If Senate Democrats lose the majority, it won't be for lack of cash-flush campaigns. Facing a daunting map, Democrats turned in solid — sometimes eye-popping — second-quarter fundraising totals for the midterms.
Even with incumbents such as Sens. Mary L. Landrieu of Louisiana, Mark Pryor of Arkansas and Mark Begich of Alaska already spending significantly on the airwaves, Democrats running for the party’s most endangered seats also continued to sit on significant war chests primed for a post-Labor Day advertising assault.
With President Barack Obama’s approval ratings in the low 40s, an unreliable base turnout in midterms, outside groups unleashing seemingly unlimited resources and Republican challengers staying competitive financially, it will take every penny to ensure Democrats' losses don’t reach six seats. That threshold would hand the GOP control of the Senate for the first time since 2006.
The fundraising reports filed last week by the dozen or so most competitive campaigns offer the last publicly available insight into their financial viability until mid-October, just before the general elections. With a few months to go, this was the first fundraising period that saw numerous candidates eclipse $2 million raised, with several topping $3 million and one even reaching $4 million. The two Senate campaign committees also recently touted breaking internal fundraising records. But with the help of a fundraising juggernaut in Obama, the Democratic Senatorial Campaign Committee has brought in $25 million more than its GOP counterpart and held a $6.5 million cash-on-hand advantage at the end of June.
Of course, money can’t tell the whole story of these intricate campaigns. Last cycle, five candidates who held a cash-on-hand advantage after the second quarter lost four months later (former GOP Hawaii Gov. Linda Lingle, Sen. Scott P. Brown, R-Mass.; ex-Sen. Bob Kerrey, D-Neb.; Rep. Rick Berg, R-N.D.; and former Sen. George Allen, R-Va.). And Republicans are, in many cases, holding their own.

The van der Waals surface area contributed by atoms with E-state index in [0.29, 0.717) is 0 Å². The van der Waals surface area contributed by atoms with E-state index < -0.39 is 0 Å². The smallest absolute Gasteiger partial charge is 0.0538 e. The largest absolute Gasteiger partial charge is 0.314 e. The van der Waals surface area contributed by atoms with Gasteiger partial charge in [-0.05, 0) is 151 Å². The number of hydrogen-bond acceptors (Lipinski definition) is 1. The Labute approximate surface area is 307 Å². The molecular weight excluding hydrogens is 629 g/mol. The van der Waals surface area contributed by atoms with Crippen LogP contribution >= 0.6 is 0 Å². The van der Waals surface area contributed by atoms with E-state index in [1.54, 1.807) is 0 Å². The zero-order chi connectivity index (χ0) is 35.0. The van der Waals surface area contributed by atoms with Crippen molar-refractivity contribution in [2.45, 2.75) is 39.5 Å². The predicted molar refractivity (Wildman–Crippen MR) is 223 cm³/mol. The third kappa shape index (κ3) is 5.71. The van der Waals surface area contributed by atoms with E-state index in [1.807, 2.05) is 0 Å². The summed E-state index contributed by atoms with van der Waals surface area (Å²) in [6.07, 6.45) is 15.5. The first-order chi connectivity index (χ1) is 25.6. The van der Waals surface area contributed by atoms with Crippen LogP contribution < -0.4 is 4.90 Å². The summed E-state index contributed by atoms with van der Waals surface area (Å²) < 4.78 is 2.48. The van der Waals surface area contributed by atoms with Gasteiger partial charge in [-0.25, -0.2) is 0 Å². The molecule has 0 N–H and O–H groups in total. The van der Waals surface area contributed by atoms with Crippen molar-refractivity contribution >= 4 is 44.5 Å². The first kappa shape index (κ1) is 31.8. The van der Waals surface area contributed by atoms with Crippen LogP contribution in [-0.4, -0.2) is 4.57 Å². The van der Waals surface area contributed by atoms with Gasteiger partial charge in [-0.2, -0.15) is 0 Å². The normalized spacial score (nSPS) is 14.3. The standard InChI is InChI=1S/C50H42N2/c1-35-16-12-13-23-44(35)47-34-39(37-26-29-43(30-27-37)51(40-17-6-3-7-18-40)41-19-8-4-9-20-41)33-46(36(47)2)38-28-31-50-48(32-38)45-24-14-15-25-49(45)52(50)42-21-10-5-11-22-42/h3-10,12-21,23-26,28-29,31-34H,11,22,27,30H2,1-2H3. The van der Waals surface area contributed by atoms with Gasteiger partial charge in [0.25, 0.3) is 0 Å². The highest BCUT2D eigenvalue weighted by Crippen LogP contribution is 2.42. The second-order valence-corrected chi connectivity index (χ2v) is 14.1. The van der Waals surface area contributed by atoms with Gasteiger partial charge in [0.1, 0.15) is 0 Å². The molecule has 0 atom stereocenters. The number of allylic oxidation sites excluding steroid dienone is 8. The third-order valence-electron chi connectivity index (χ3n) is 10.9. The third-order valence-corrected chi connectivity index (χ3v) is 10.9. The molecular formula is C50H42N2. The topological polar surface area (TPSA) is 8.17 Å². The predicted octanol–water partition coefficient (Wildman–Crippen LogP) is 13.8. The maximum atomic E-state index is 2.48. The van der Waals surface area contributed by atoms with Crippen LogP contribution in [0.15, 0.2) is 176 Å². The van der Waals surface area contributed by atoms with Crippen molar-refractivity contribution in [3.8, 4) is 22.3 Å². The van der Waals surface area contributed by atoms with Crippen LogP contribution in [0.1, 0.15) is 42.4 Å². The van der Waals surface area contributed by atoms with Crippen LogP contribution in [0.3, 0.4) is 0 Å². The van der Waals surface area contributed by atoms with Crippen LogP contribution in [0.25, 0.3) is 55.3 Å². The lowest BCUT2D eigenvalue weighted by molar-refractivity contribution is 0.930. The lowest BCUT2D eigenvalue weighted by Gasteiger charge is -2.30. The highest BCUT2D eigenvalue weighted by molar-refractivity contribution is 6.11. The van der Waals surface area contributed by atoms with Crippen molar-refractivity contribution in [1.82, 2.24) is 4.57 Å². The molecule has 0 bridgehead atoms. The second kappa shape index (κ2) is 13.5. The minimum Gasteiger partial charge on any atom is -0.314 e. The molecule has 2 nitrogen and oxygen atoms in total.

Pryor still had more than $4 million on hand at the end of June, after spending at least $1.25 million on Arkansas TV so far this year. But his GOP opponent, Rep. Tom Cotton, brought in nearly $800,000 more than the incumbent in the second quarter. After spending at least $1.4 million on TV this year, Cotton was left with less than $3 million in cash on hand.
In Louisiana, GOP Rep. Bill Cassidy continues to close in on Landrieu's cash advantage, particularly after the incumbent spent more than $2 million on ads over the past few months touting her influence in the Senate and independence from the president.
Sen. Kay Hagan, D-N.C., has dominated the fundraising aspect of her first re-election campaign in a state that’s already seen among the highest totals of outside spending. Hagan's $3.9 million quarter was second only to the haul of Kentucky Democrat Alison Lundergan Grimes, who is challenging Senate Minority Leader Mitch McConnell. With more than $8.7 million on hand — behind only Sen. Mark Warner's, D-Va., $8.9 million and McConnell’s $9.8 million stash — Hagan has about a $7 million cash edge over Republican challenger Thom Tillis and just reserved $4.4 million in fall TV time, according to the Raleigh News & Observer.
That race was recently moved by the Rothenberg Political Report/Roll Call from a pure Tossup to Tilts Democrat contest. That’s how the Alaska and Colorado races are rated as well, and both Begich and Sen. Mark Udall, D-Colo., edged their Republican opponents in the second quarter.
In Iowa, Republican state Sen. Joni Ernst topped Democratic Rep. Bruce Braley in fundraising last quarter in a state increasingly vulnerable to a GOP takeover. And in Democrat-held seats currently favoring Republicans, Reps. Steve Daines, R-Mont., and Shelley Moore Capito, R-W.Va., outdid their opposing Democrats.
In the only pickup opportunity for Democrats outside of Kentucky, Democrat Michelle Nunn raised more than $3.4 million as she continued to await Tuesday's GOP primary finale. Her $2.3 million on hand led her two prospective Republican opponents combined, but she's also likely to see a deluge of outside spending in one of the priciest states hosting a Senate race this cycle.
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